String music of a variety of genres will be pickin' and grinnin' nonstop at the Stringbreak Music Fest set for next Thursday through Sunday, April 14 at the Sertoma Youth Ranch. If you're into bluegrass, newgrass, alternative country and roots rock you won't want to miss a strum of this four-day event.
The line up of performers includes the Original Duhks, Robin and Linda Williams, The Greencards, Chatham County Line, The David Mayfield Parade, Black Lillies, Honeycutters, The Sauce Boss, TheRagbirds, The Wholetones and many others.
Mitch Lind, the director of the music festival, has posted a light-hearted disclaimer on the festival's website, “Caution: This brand of music is extremely addictive. May cause overspending on CDs and other similar events. Will change your life and musical opinions and can possibly cause extreme euphoria. Partaking in this festival may result in weekend insomnia.”
For those into guitar and gumbo, be sure to check out Bill Wharton's, aka “The Sauce Boss,” performances. He cooks an awesome pot of gumbo on stage, all the while belting out some swampy Florida blues on a steel guitar. And then after the show, everyone gets to eat his world-famous gumbo using his own “Liquid Summer” hot sauce.
Since about 1990, Wharton estimates that he has served about 190,000 people, all for free.
Two Food Network television shows have even visited Wharton to feature his musical talents as well as his delicious gumbo. Check out his gumbo recipe listed on Food Network's website at www.foodnetwork.com/recipes/keith-famies-adventures/sauce-boss-gumbo-recipe/index.html.
Wharton was also honored by Jimmy Buffet, who sings about Wharton in his “I Will Play for Gumbo” song.
And now Wharton has formed his own nonprofit organization, Planet
gumbo.org, to help feed those in need. Wharton plays for free in homeless shelters across the nation, makes gumbo to share with everyone there at the shelter and brings a message of hope and comfort.
Among the other festival headliners are Robin and Linda Williams. The husband-and-wife duo have been playing together in beautiful harmony for almost 40 years.
Robin Williams said, “We met at an open stage, each of us bringing our guitar to a bar, signing our name on a piece of paper and then singing three songs. We became interested in each other immediately. There followed a two-year period of us being with each other whenever we could.”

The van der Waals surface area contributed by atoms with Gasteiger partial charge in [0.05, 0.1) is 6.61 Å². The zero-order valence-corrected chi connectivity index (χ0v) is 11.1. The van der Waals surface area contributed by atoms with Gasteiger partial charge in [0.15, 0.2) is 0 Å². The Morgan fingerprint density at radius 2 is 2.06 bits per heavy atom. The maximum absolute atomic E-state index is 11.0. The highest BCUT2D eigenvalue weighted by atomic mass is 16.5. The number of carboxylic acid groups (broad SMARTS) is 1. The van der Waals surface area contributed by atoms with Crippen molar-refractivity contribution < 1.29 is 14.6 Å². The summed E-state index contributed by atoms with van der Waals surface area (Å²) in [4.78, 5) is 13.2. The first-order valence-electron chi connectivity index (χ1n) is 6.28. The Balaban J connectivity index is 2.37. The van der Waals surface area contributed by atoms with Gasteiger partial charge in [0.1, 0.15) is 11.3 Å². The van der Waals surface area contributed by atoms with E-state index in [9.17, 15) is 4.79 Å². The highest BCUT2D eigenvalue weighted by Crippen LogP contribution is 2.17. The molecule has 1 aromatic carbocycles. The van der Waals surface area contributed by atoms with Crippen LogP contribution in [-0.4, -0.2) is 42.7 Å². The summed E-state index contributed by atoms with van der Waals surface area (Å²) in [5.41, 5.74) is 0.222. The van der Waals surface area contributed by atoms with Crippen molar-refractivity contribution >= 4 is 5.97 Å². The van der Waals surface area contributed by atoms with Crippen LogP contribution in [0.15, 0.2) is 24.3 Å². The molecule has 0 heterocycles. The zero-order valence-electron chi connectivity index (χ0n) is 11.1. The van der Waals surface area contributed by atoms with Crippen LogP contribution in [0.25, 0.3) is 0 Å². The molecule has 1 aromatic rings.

Robin was working as a solo performer at the time and when Linda moved to Nashville, he followed her there. “It was in Nashville that we began singing together and 'getting our act together' and in the summer of 1973 we got married and started gigging as Robin and Linda Williams,” said Robin Williams.
“To us, music is soul soothing,” Robin says, “Nothing makes us happier than to be able to play our instruments or to sing a song. It would be a major component of our lives no matter what. But to be able to take it out on the road together and to be able to make a living at it, well, we consider ourselves blessed. It keeps the music tight and ever changing and it makes it possible for our personal relationship to stay strong and rooted. We are both committed to a life in music and so far it's working great.”
On their website the Williams state that they “have made it their mission to perform the music that they love, a robust blend of bluegrass, folk, old-time and acoustic country that combines wryly observant lyrics with a wide-ranging melodicism.”
Robin and Linda Williams have sung on major television programs, such as “The Grand Old Opry,” “Austin City Limits” and “Mountain Stage.”
The Williams will be singing a lot of songs from their latest CD at the festival, including titles such as “These Old Dark Hills,” “Lonesome,” “Arizona,” “Storms Never Last,” “Tessie Mae,” “Looking For Love” and “Lucky Day.”
The Stringbreak Music Festival will be held from April 11-14 at Sertoma Youth Ranch, located at 85 Meyers Road, in Brooksville.For more information, call (863) 984-8445 or visit www.lindentertainment.com and www.sertomayouthranch.org.